by tybmmjourno

Millennium development goal: Achieve Universal Primary Education


It’s a country in east Africa. It shares borders       with Kenya, Uganda, Rwanda, Burundi, Democratic Republic of the Congo  Zambia  and  Mozambique. The country is divided into 30 regions: five on the islands of Zanzibar and 25 on the mainland in Tanganyika. Tanzania is one of the 189 nations, which advocated the Millennium Development Goals (MDGs) in September 2000 as part of the internationally decided upon development goals at the General Assembly of the United Nations. The post is going to be a look at the achievements and progress made by Tanzania in terms of reaching the goal. Millennium development goals, project is a decision made by developed and developing countries to work together to reach a stage in the world when there is less povety, hunger and disease, increased chances of survival for mother and infants, basic education for all children, equal opportunities for women and a healthier environment is support of the Agenda 21 principles of sustainable development. The MDG’s have set time-bound targets for the countries through which the progress can be measured and commitment of all nations be kept in check. There are indicators selected by experts that help to monitor the progress of member countries from 1990 to 2015 – the year or deadline when the targets are supposed to be met.

Goal 2 of the Millennium Development Goals is to ensure that by year 2015 children everywhere, boys and girls both will be able to complete a full course of primary schooling. The indicators for the above goal are as under:

•           Net enrollment ratio in primary education

•           Number of students starting first grade who reach last grade of primary       school

•           Literacy rate of 15-24 year-olds, women and men.


Progress made in the net enrollment ratio

In 1990 net enrollment ratio (NER) in primary education was 54.2 for Mainland and 50.9 for Zanzibar. Between 1997 and 1999 NER mean estimate was 57 percent (58 percent for female and 56 percent for male). By year 2000 the rates went up to 57.1 for Mainland Tanzania and to 67 for Zanzibar, and by 2006 to 94.8 percent for Mainland Tanzania and 77 percent for Zanzibar. Recent data shows further improvements in this indicator –83.4 percent in 2007 for Zanzibar a NER of 97.2 percent in 2008 in the Mainland. 

Reasons for progress:

There are certain concrete steps that Tanzania has taken to alleviate the country from the problem:

  • Complete stop on  primary school fees,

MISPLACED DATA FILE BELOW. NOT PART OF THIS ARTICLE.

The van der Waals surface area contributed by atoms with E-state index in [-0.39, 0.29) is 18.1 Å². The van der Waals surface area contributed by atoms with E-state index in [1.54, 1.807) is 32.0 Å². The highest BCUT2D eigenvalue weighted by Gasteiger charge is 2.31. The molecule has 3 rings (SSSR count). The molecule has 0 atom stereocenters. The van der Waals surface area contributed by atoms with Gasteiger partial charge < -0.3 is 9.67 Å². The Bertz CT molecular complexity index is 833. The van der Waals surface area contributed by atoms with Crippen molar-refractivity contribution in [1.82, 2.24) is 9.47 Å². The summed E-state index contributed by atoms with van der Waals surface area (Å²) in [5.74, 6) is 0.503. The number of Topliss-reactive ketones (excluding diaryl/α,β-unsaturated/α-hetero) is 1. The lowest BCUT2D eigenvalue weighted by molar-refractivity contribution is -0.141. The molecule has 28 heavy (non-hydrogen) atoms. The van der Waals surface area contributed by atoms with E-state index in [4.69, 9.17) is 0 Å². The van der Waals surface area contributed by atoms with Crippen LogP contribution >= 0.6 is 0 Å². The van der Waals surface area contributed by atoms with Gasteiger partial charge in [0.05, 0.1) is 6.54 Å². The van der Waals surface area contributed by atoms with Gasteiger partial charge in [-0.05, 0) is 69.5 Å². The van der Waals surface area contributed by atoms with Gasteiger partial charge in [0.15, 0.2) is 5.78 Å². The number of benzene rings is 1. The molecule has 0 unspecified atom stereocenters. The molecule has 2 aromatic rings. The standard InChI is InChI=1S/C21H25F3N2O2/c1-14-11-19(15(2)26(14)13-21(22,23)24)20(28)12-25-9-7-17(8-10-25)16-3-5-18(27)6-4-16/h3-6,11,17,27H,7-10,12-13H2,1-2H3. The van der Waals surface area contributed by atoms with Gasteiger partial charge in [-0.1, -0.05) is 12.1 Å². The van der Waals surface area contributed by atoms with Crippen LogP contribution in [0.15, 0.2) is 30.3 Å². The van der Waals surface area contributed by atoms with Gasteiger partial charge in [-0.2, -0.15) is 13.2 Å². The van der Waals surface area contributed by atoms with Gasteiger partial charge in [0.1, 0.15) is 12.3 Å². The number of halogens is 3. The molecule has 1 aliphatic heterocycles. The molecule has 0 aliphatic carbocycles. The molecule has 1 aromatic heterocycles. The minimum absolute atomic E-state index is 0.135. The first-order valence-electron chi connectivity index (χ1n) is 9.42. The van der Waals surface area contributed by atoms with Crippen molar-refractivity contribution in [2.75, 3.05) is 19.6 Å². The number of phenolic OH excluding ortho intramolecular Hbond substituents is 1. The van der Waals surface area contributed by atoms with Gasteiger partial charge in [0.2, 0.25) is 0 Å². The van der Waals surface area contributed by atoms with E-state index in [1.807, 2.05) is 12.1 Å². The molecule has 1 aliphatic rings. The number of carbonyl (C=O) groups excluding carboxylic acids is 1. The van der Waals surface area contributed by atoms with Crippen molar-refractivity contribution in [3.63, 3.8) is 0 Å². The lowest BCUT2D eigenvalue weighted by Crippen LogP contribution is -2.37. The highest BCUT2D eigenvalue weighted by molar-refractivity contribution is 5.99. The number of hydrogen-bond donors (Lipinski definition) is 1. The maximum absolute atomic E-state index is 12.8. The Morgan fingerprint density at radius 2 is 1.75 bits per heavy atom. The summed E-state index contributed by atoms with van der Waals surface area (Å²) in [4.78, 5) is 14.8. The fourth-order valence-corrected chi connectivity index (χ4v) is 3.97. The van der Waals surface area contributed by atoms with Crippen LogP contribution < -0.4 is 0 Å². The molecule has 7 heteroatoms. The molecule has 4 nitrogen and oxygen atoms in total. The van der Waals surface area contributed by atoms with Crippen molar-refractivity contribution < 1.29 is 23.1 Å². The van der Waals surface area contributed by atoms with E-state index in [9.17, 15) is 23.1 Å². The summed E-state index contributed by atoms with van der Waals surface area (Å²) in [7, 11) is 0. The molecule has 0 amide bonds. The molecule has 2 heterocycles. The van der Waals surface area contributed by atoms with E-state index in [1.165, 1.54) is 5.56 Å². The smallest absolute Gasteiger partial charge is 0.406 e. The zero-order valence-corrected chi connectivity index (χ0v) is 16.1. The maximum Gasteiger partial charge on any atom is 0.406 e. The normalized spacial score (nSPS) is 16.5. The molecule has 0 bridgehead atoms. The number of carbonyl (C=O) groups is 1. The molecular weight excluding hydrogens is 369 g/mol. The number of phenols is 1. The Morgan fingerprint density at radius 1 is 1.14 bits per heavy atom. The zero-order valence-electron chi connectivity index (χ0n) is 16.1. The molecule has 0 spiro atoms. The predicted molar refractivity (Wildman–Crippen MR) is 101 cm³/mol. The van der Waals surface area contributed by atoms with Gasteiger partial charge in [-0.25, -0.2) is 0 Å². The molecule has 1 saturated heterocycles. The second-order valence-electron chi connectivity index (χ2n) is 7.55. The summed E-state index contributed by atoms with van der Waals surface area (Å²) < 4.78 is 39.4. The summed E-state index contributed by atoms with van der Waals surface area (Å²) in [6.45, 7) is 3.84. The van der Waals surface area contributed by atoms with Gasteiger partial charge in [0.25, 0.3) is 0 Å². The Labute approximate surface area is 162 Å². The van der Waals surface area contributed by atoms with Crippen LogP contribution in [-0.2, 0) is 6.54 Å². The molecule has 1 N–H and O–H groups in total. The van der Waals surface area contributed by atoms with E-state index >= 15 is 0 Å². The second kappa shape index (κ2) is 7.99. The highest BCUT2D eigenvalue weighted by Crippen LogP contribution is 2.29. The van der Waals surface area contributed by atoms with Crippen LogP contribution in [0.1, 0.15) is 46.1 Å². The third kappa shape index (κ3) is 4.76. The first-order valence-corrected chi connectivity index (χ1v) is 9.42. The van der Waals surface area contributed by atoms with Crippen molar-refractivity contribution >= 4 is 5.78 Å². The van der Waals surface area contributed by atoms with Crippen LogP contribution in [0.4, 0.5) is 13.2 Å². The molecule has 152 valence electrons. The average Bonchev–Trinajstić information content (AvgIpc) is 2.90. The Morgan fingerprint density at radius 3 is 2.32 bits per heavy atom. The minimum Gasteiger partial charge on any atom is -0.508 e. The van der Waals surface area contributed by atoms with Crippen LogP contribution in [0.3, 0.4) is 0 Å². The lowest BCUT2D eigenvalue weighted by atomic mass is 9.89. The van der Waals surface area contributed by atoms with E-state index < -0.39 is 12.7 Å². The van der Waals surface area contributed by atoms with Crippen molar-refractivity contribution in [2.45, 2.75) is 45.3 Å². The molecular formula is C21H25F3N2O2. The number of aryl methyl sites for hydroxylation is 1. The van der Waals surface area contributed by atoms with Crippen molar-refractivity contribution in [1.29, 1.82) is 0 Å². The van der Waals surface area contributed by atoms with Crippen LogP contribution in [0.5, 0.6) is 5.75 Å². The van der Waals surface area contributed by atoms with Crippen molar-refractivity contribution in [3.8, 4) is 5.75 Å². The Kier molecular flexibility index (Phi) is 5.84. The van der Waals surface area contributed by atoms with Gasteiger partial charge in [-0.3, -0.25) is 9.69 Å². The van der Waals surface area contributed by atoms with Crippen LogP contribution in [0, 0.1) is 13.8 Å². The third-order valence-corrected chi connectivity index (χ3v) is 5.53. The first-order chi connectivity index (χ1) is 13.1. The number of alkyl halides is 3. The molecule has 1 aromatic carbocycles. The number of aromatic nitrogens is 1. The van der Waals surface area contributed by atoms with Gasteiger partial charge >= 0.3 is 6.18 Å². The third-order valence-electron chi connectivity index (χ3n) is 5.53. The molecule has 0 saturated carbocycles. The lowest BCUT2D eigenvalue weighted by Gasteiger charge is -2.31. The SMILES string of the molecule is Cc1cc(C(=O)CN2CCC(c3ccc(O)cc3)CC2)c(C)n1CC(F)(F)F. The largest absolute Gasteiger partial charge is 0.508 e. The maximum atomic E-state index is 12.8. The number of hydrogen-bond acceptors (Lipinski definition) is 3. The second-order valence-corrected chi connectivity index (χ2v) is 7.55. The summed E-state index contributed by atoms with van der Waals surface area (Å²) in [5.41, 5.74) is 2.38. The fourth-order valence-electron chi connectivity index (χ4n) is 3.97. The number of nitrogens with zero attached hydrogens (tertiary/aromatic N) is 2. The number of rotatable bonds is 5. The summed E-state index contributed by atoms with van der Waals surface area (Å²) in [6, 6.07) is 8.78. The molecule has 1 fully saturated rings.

•  enrollment-related contributions from parents
  • the successful implementation of the Primary Education Development Plan (PEDP)
  • improved teaching and learning environment 
  • Increased awareness of the negative effects of child labor on child education. Children from poor households in particular have benefited.

There is near gender equality with regard to enrollment of girls and boys at the primary school level. However, primary School retention rates (number of children enrolled in Standard I who complete Standard VII) have dropped from 78 percent in 2006 to 62.5 percent in 2008.

There is still concern about the performance of girls in Standard VII (Primary School Leaving) Examinations. rates indicate that Secondary School enrolment is up with a near gender balance at entry. However, after Form IV the retention of girls drops substantially with a ratio of 2 boys to Transition 1 girl when they reach Form VI.

Adult illiteracy is at a high. literacy rate among age 15+ is 72.5 per cent (80 per cent for men and 66.1 per cent for women). Overall, about 27.5 per cent of Tanzanians cannot read and write in any language. There is more illiteracy among women (34 per cent) than men (20 per cent). The target of eliminating illiteracy by 2015 remains challenging particularly for rural women.

Implementation of the Primary Education Development Plan (PEDP) has greatly helped Mainland Tanzania be closer to achieving MDG 2. PEDP is being rolled over to 2011. A similar programme exists for Zanzibar. Recruitment of more teachers is being fast tracked, by reduction of years in training and by putting in place accelerated training plans. Poor families have been provided for, by allowing their children to attend school free of charge. Expansion of secondary school infrastructures has resulted in increased intake of Primary School leavers thus adding motivation to staying the full course of primary schooling.

Tanzania progress in primary education is still plagued with problems. Several challenges remain. the quality of education ( high pupil/teacher ratio of 54:1 in 2009) as well as the pass rate at the primary school leaving certificate ( 52.7 percent in 2008). 


  • further construction of schools and classrooms;
  • teacher recruitment through exchange programmes like WORLD TEACH; 
  • Checking drop out.


s. tanuja surendra

ty.bmm journalism

Sophia college